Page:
Bank stocks have surged in mid-morning trading, leading the broader market up, up and away. The Dow Jones Industrial Average soared 273 points, or 4.17 percent, to 6,820 by 10:55, with the S&P 500 and Nasdaq faring even better.
The obvious culprit: Citigroup (C) CEO Vikram Pandit said in a memo to employees that the company was profitable through the end of February. That's a rare bit of good news for Citi, and even if there are ample reasons to be skeptical, it doesn't take much to move a $1 stock. Citi's shares have skyrocketed more than 25 percent this morning, but is Pandit really to thank for the rally?
Another possible explanation: It could be driven by short sellers who had been betting bank stocks like Citi would continue to fall. Signs of life from the financial industry could have forced them to pay back the loans they'd taken to make those short bets. To do that, they'd have to buy back the bank stocks they'd borrowed and then sold, pushing prices higher -- a classic short squeeze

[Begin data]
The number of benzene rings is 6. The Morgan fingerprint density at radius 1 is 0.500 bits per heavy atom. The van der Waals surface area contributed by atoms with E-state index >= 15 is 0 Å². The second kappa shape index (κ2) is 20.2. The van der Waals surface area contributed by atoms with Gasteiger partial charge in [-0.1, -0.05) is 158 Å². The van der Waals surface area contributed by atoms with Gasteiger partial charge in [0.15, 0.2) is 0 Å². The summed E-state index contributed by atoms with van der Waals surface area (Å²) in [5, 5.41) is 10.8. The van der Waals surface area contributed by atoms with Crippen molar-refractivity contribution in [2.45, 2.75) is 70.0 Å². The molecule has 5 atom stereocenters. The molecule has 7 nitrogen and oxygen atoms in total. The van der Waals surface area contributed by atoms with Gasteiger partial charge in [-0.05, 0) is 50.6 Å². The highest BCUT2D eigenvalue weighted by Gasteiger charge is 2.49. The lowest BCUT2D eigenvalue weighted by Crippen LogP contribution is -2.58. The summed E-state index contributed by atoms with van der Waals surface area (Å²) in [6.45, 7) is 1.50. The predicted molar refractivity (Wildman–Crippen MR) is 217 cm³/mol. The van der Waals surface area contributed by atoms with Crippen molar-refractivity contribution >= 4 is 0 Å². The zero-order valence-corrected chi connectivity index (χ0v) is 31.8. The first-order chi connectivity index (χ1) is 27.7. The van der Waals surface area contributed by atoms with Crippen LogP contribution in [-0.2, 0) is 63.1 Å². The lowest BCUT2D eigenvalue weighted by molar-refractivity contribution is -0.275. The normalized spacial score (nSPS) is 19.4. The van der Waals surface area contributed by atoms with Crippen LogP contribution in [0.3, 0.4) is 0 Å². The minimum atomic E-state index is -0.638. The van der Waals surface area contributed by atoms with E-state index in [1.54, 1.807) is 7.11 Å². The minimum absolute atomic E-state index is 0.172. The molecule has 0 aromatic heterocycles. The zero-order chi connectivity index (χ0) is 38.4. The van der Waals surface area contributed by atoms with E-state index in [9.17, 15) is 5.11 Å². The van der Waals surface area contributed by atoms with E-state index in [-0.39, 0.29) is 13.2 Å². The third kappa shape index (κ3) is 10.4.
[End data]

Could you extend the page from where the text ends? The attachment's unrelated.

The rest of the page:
That may begin to explain this morning's rally. But the question remains: Can it last?
Given bank stocks' dismal recent performance, it wouldn't be too surprising to see investors cash in on their first significant gain in two weeks. After all, even when a stock is selling for $1, someone is buying. Those folks may decide it's time to head for the exits.
The morning's other big winners, like Bank of America (BAC) and JP Morgan Chase (JPM), have also seen their share prices punished by wary investors recently and could be susceptible to the same phenomenon.
Unless Pandit has convinced the market that the long-term outlook for his company -- and the financial sector -- has changed, profit-taking may end up ruling the day.
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